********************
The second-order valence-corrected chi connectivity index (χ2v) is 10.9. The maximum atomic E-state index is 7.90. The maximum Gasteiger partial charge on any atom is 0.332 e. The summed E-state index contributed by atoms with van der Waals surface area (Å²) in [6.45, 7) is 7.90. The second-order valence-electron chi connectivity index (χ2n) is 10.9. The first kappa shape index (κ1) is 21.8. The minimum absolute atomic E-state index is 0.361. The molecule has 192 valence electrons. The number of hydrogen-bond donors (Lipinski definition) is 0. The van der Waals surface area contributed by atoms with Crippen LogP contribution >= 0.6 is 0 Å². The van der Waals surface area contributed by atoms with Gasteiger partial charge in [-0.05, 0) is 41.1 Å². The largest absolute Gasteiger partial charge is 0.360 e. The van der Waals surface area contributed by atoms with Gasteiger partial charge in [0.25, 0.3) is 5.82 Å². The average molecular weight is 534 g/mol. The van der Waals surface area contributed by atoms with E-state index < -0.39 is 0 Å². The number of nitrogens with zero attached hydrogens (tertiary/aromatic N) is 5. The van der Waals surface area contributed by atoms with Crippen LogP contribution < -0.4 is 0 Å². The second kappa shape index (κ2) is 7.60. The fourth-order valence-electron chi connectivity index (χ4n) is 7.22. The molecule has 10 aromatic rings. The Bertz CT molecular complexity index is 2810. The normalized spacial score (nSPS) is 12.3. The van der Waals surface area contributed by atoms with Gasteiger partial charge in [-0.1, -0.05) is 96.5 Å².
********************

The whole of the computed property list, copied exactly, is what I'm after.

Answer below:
The second-order valence-corrected chi connectivity index (χ2v) is 10.9. The maximum atomic E-state index is 7.90. The maximum Gasteiger partial charge on any atom is 0.332 e. The summed E-state index contributed by atoms with van der Waals surface area (Å²) in [6.45, 7) is 7.90. The second-order valence-electron chi connectivity index (χ2n) is 10.9. The first kappa shape index (κ1) is 21.8. The minimum absolute atomic E-state index is 0.361. The molecule has 192 valence electrons. The number of hydrogen-bond donors (Lipinski definition) is 0. The van der Waals surface area contributed by atoms with Crippen LogP contribution >= 0.6 is 0 Å². The van der Waals surface area contributed by atoms with Gasteiger partial charge in [-0.05, 0) is 41.1 Å². The largest absolute Gasteiger partial charge is 0.360 e. The van der Waals surface area contributed by atoms with Gasteiger partial charge in [0.25, 0.3) is 5.82 Å². The average molecular weight is 534 g/mol. The van der Waals surface area contributed by atoms with E-state index < -0.39 is 0 Å². The number of nitrogens with zero attached hydrogens (tertiary/aromatic N) is 5. The van der Waals surface area contributed by atoms with Crippen LogP contribution < -0.4 is 0 Å². The second kappa shape index (κ2) is 7.60. The fourth-order valence-electron chi connectivity index (χ4n) is 7.22. The molecule has 10 aromatic rings. The Bertz CT molecular complexity index is 2810. The normalized spacial score (nSPS) is 12.3. The van der Waals surface area contributed by atoms with Gasteiger partial charge in [-0.1, -0.05) is 96.5 Å².